Don't be an A$$

Welcome back from Summer, and I hope everyone has had a great break.  Myself, I was able to take some time in July, but got real busy in August.  During the summer I helped two very close friends with some significant IT issues which made me embarrassed to be in this field.  What I saw primarily was extremely poor service, and outright abuse of the customer trust relationship.

In one case, it was a simple project – replace an aging phone switch with standard fixed line services with a PRI and a newer Nortel swtich.  Nothing was ‘special’ about the project – it was essentially a swap of equipment and move the lines over to the PRI.  Well, as most of us know in the provisioning and network environments, there are many interrelated and disjointed organizations that manage this process.  From a customer perspective, it was very disappointing.  It took 4 tries to even get the PRI to a point where it could be activated.  4 times!  This caused alot of consternation with the client, who only had 20 extensions.  On top of that, the ‘integrator’ involved a rude, crusty guy who had definitely been in the business way too long.  He had no problem bad mouthing the world – providers, vendors and partners – in front of the customer.

In another case, a good friend of mine called in a panic saying that the IT person had ‘left the building’ and the business was down.  I figured, ok fine, reboot a few servers, handhold a couple of users and get a new IT person in there.  Whoa..  If the show ‘hoarders’ had an IT person segment, this former employee would star in the show!  It was perhaps the most disorganized, undocumented and disgusting environment I’ve ever seen.  This was a sub 100 person company, with several offices.  Their IT usage was actually quite sophisticated (their own Asterix servers, Drupal for the customer portal, and heavy usage of Microsoft product for the Enterprise).  After 1 day of complete horror, I realized that nothing was documented, there were virtualized servers that weren’t set to auto restart, and none of the network was set for QoS properties.  This friend now has a 200 line project plan we did jointly, which includes all of the cleanup and documentation work required to enable a stable environment – one that survives any one person or technology.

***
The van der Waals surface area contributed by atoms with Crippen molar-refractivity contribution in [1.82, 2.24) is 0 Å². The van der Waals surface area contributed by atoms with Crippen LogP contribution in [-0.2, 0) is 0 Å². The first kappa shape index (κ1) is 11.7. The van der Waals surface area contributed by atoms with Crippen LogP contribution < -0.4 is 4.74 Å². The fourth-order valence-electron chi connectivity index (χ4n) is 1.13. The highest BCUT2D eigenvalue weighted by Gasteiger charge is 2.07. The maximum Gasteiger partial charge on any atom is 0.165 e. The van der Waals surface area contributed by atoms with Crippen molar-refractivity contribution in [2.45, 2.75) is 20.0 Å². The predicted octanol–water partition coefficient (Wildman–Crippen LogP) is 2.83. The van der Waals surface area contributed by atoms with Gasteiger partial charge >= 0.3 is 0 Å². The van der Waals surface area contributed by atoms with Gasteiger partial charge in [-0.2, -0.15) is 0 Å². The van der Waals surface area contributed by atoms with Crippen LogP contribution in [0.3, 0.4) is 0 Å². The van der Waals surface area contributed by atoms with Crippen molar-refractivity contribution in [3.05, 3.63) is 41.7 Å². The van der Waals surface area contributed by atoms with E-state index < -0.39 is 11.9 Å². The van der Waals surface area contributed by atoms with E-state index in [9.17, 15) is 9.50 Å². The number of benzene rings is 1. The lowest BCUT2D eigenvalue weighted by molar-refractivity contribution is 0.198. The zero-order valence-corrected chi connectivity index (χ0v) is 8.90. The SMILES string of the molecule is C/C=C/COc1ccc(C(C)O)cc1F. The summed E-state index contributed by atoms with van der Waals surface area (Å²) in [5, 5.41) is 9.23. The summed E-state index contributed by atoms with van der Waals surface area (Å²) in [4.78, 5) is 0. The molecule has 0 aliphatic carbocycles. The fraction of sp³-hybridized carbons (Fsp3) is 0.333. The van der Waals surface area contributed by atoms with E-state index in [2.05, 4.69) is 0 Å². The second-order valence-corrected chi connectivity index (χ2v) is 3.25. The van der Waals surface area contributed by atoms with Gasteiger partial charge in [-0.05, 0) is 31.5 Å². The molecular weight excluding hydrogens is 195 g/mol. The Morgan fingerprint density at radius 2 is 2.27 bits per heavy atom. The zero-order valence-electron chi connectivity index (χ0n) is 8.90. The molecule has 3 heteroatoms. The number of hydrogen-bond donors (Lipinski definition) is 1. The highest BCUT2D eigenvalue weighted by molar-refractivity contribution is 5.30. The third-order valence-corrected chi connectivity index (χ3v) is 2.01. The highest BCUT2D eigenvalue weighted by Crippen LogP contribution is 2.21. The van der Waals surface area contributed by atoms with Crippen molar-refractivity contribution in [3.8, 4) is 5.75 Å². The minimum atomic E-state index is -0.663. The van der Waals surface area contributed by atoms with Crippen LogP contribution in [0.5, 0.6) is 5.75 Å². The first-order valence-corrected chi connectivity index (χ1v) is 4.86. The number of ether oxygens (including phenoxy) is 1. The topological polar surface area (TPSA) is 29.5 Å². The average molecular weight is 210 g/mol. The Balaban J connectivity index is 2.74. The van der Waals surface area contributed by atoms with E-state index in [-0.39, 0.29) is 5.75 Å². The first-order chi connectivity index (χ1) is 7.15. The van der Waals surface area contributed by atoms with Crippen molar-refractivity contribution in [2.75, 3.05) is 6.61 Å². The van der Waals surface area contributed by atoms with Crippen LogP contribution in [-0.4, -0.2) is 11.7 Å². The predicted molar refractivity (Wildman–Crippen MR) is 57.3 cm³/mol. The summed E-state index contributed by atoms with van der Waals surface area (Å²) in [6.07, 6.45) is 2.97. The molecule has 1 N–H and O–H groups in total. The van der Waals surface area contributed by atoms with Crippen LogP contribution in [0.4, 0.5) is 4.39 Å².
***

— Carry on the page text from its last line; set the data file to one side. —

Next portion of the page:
Why the heck did I help these people – who in some cases ‘brought this on themselves’?  I suppose it comes from professionalism that I choose to exercise in my work.  For sure friendship came into play.  The main reason though was primarily that, deep in my core, I feel that technology is a significant enabler and business change agent.  I feel embarrassed, sorry for the neophyte and disappointed in the practitioner when cases like this come up.

One of my friends said they wished there was a certification or designation that did con notate some skill and professional standards (like our legal or medical systems).  To be sure, none of them are perfect, but after seeing what I saw (both to SMB clients who are the backbone of our economies) I see little wonder why IT service providers are not trusted.

I mean, would you if you were subjected to this treatment?

These people paid well for the expertise, supported the processes that were recommended – overall provided a level of trust that is served only to other trusted advisers.  These IT providers saw fit to abuse that trust, create unneeded stresses and costs, and in the second case, put a $10MM business at significant risk.
All in all, keep in mind your responsibilities and roles with your clients.  And remember the other sheisters/idiots that are out there.  From that perspective, it gives the good folks a great marketplace to position themselves in, but also a lot of responsibility.

Don’t be an A$$…  The $$ will come, you don’t need to abuse trust to get a strong operation and relationship with your customers.

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